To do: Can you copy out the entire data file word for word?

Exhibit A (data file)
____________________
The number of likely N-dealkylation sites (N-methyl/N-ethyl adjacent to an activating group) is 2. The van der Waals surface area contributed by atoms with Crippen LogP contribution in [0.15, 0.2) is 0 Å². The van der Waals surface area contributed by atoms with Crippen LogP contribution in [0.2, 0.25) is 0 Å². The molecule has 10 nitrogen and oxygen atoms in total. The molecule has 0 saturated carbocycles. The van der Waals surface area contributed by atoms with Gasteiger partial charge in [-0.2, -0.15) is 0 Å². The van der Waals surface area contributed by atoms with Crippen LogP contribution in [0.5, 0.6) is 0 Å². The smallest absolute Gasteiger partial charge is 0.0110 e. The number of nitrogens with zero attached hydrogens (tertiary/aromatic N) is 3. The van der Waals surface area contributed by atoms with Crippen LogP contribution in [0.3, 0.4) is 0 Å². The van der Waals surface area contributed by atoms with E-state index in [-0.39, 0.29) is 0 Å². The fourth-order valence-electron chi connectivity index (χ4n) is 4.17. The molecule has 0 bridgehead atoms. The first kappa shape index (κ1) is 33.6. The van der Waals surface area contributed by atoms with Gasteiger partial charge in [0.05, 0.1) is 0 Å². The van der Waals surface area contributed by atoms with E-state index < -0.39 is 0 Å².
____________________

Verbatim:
The number of likely N-dealkylation sites (N-methyl/N-ethyl adjacent to an activating group) is 2. The van der Waals surface area contributed by atoms with Crippen LogP contribution in [0.15, 0.2) is 0 Å². The van der Waals surface area contributed by atoms with Crippen LogP contribution in [0.2, 0.25) is 0 Å². The molecule has 10 nitrogen and oxygen atoms in total. The molecule has 0 saturated carbocycles. The van der Waals surface area contributed by atoms with Gasteiger partial charge in [-0.2, -0.15) is 0 Å². The van der Waals surface area contributed by atoms with Crippen LogP contribution in [0.5, 0.6) is 0 Å². The smallest absolute Gasteiger partial charge is 0.0110 e. The number of nitrogens with zero attached hydrogens (tertiary/aromatic N) is 3. The van der Waals surface area contributed by atoms with Crippen LogP contribution in [0.3, 0.4) is 0 Å². The van der Waals surface area contributed by atoms with E-state index in [-0.39, 0.29) is 0 Å². The fourth-order valence-electron chi connectivity index (χ4n) is 4.17. The molecule has 0 bridgehead atoms. The first kappa shape index (κ1) is 33.6. The van der Waals surface area contributed by atoms with Gasteiger partial charge in [0.05, 0.1) is 0 Å². The van der Waals surface area contributed by atoms with E-state index < -0.39 is 0 Å².